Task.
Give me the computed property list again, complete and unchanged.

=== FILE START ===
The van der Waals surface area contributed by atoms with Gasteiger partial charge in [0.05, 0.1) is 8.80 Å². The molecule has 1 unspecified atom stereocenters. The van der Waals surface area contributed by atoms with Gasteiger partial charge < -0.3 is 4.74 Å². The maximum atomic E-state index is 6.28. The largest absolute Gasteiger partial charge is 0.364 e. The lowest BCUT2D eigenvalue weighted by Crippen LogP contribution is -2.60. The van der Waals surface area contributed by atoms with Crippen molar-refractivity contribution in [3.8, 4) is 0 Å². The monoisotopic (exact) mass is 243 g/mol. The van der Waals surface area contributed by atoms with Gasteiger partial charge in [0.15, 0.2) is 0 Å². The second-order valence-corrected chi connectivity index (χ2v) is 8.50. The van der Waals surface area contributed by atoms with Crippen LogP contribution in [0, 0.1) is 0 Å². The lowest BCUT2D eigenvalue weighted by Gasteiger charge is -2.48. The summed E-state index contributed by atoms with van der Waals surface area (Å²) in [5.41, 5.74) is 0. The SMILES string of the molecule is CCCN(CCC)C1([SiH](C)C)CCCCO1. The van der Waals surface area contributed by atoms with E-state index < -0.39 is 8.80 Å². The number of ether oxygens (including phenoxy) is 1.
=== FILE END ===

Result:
The van der Waals surface area contributed by atoms with Gasteiger partial charge in [0.05, 0.1) is 8.80 Å². The molecule has 1 unspecified atom stereocenters. The van der Waals surface area contributed by atoms with Gasteiger partial charge < -0.3 is 4.74 Å². The maximum atomic E-state index is 6.28. The largest absolute Gasteiger partial charge is 0.364 e. The lowest BCUT2D eigenvalue weighted by Crippen LogP contribution is -2.60. The van der Waals surface area contributed by atoms with Crippen molar-refractivity contribution in [3.8, 4) is 0 Å². The monoisotopic (exact) mass is 243 g/mol. The van der Waals surface area contributed by atoms with Gasteiger partial charge in [0.15, 0.2) is 0 Å². The second-order valence-corrected chi connectivity index (χ2v) is 8.50. The van der Waals surface area contributed by atoms with Crippen LogP contribution in [0, 0.1) is 0 Å². The lowest BCUT2D eigenvalue weighted by Gasteiger charge is -2.48. The summed E-state index contributed by atoms with van der Waals surface area (Å²) in [5.41, 5.74) is 0. The SMILES string of the molecule is CCCN(CCC)C1([SiH](C)C)CCCCO1. The van der Waals surface area contributed by atoms with E-state index < -0.39 is 8.80 Å². The number of ether oxygens (including phenoxy) is 1.